The world has been shaken by the Arab Revolution. From the Atlantic to the Persian Gulf, revolution is on the agenda. And once again Egypt has been at the heart of this process, as it has always played a leading role in the region, due to its size, population and economic weight.

When watching Comic Relief or any other sort of international aid fundraiser, viewers are often startled with images of starving children, and an attempt is made to portray the African continent as a complete humanitarian disaster, composed of destitute countries that are plagued by famine, drought, disease, corruption, and civil war. Whilst it is true that natural disasters and adverse conditions have hindered the development of many African countries, these media sources do not attempt to address why the continent is prone to civil war and corruption and no effort is made to explain the root cause of the problem: imperialism.

The split between the US generals and politicians could not have come at a worse time. The sacking of McChrystal just at the beginning of the fighting season could disrupt the entire counter-insurgency campaign, which was already going badly. The fact is that a military victory is out of the question. The greatest military power in the world is now overstretched in the region.

With the latest news of the 100th death this year of a British soldier in Afghanistan, this imperialist adventure is getting more and more unpopular. In an article published in the current issue of Socialist Appeal published at the end of November, Rob Sewell looks at the latest situation and its background of a war that can never deliver social and economic progress to the Afghan people.

The US-led NATO forces in Afghanistan are fighting an unwinnable war. This fact is seeping into the consciousness of millions of people in the west who are now opposed to the war. But also in Afghanistan there are signs that the ordinary people are tired of both the imperialist occupation forces and the Taliban. The only alternative to the present barbarism is the struggle for a socialist federation of South Asia, which would include a socialist Afghanistan.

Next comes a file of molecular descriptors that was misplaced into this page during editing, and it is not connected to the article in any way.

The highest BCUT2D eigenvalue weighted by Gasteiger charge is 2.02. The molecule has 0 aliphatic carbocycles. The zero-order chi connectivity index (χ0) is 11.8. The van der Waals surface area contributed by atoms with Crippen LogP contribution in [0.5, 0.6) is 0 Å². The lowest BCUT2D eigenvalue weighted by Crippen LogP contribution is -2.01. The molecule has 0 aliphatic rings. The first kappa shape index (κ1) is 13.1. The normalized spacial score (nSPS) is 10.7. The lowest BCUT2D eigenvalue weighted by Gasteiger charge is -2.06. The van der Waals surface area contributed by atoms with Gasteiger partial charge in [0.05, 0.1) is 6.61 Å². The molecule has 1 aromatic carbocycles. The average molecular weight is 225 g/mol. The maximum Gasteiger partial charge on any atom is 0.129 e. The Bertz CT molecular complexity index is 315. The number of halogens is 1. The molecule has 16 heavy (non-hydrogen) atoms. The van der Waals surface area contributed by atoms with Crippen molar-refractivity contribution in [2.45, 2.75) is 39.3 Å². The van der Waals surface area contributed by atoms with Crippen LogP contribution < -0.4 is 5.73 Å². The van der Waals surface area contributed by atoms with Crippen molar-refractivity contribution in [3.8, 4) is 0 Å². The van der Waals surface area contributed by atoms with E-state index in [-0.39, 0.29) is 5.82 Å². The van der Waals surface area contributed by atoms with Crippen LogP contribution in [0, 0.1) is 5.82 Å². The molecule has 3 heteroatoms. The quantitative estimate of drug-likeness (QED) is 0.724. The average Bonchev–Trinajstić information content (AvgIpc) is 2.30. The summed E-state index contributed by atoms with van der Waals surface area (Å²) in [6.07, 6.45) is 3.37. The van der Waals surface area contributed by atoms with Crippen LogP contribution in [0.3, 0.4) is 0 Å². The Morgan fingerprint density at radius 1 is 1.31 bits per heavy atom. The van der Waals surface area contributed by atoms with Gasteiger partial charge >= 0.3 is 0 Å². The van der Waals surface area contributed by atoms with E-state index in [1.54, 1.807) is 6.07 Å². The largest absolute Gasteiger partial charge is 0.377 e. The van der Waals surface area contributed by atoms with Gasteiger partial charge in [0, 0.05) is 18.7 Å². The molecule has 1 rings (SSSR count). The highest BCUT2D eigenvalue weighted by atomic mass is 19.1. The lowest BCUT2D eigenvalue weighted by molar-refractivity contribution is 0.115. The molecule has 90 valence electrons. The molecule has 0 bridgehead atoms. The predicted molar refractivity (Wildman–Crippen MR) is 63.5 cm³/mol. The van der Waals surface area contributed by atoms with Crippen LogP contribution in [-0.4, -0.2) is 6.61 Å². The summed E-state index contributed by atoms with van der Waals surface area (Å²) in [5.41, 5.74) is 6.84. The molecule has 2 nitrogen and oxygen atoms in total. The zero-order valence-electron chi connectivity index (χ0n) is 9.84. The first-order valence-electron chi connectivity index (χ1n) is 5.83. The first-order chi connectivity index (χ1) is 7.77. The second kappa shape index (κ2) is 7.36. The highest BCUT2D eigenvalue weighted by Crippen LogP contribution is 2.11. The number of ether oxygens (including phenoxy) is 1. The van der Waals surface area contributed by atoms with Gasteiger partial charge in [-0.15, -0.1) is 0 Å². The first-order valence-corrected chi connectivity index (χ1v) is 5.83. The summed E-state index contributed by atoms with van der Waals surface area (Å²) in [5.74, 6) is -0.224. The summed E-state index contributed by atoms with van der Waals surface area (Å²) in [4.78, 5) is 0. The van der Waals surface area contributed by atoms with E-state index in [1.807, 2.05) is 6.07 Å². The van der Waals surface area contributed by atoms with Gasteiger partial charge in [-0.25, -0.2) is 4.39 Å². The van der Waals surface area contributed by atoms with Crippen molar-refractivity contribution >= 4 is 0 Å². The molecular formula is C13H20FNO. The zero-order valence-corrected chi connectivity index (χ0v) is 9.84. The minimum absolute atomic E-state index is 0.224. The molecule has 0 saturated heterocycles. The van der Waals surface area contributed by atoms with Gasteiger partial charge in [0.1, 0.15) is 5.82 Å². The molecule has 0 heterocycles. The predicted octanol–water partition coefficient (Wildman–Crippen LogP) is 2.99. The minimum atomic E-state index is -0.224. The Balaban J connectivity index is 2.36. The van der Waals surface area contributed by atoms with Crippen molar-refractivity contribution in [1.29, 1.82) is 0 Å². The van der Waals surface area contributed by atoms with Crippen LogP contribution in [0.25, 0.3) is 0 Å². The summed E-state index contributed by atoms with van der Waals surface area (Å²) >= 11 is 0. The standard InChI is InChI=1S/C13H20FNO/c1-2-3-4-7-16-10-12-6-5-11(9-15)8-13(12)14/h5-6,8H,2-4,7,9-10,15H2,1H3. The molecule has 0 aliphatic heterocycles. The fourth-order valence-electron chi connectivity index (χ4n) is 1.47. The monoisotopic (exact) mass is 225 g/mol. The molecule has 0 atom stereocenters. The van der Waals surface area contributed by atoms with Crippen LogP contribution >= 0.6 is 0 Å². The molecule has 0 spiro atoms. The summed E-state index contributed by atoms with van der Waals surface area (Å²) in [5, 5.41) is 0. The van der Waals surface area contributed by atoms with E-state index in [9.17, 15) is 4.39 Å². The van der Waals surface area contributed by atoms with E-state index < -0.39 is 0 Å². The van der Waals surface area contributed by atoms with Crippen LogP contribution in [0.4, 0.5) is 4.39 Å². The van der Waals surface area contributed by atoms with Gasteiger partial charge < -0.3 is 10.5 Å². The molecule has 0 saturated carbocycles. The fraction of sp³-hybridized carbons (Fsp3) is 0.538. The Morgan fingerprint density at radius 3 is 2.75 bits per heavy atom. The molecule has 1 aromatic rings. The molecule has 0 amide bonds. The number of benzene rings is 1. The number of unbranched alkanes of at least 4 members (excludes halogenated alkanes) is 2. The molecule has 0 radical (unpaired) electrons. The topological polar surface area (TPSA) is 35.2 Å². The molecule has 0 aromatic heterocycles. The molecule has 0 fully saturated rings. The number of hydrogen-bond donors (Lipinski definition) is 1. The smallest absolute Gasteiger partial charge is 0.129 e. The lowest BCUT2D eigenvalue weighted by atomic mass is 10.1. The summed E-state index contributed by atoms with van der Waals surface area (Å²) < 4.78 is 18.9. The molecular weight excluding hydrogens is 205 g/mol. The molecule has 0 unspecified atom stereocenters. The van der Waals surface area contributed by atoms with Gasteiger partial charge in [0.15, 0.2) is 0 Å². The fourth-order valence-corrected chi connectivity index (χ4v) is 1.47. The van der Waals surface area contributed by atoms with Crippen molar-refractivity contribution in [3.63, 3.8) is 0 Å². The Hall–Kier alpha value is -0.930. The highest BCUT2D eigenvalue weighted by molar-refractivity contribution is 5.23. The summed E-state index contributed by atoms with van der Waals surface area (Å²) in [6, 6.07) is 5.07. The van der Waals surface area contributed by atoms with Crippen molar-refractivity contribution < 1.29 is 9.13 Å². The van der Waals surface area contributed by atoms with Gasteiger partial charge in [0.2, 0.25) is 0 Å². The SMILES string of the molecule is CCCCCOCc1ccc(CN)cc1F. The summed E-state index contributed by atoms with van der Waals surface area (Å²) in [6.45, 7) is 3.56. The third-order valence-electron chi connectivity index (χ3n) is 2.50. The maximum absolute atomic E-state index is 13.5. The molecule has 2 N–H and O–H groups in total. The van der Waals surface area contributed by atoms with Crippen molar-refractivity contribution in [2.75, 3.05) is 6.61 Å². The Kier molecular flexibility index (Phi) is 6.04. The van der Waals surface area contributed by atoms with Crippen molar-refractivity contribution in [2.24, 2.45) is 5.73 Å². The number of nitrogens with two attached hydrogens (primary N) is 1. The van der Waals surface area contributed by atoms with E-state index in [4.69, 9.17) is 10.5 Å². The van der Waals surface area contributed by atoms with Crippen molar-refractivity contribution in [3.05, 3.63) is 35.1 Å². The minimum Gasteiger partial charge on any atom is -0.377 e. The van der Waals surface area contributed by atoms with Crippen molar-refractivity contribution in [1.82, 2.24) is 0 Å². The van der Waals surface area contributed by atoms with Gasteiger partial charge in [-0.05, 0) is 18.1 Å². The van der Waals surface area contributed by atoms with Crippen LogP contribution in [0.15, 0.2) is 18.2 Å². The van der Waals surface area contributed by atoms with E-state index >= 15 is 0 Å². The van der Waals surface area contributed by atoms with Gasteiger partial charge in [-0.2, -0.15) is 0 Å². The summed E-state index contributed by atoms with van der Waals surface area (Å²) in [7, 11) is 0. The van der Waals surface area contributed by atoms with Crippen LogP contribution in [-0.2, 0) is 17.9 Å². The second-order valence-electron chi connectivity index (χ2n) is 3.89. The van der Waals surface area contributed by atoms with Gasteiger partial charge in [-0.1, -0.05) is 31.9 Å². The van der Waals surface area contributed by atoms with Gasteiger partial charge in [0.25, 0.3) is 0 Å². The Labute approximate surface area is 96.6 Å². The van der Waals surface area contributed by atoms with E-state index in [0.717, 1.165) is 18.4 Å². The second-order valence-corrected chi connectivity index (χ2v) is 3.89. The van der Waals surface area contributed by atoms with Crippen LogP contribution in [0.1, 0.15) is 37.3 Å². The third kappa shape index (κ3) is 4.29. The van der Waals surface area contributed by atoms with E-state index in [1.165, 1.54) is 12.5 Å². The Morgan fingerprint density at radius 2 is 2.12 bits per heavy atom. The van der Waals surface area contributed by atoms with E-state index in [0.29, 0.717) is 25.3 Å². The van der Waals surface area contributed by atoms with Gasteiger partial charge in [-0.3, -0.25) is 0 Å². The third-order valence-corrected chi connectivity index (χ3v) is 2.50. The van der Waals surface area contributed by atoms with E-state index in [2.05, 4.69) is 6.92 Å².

Once again the Middle East is engulfed in the flames of war. Alan Woods explains at the IMT Winter School last weekend in Berlin the reasons for Israel's invasion of Gaza and analyses the wider implications for relations between the powers in the Middle East and on a world scale.

The process of capitalist restoration in Serbia has been brutal. Hundreds of thousands of workers in the old industries have lost their jobs. The old social buffers provided by the planned economy have been dismantled. In this atmosphere a sombre mood dominates the working class. The only outlet the ruling class can offer is to keep whipping up nationalist sentiment.

Today August 31, Malaysia celebrates half a century of independence from British colonial rule.  At the age of 50, Malaysia still suffers from a deep ethnic and religious divide sown by imperialism. Today's problems are the legacy of colonial rule and continuing capitalist interests pitting ordinary working people against each other.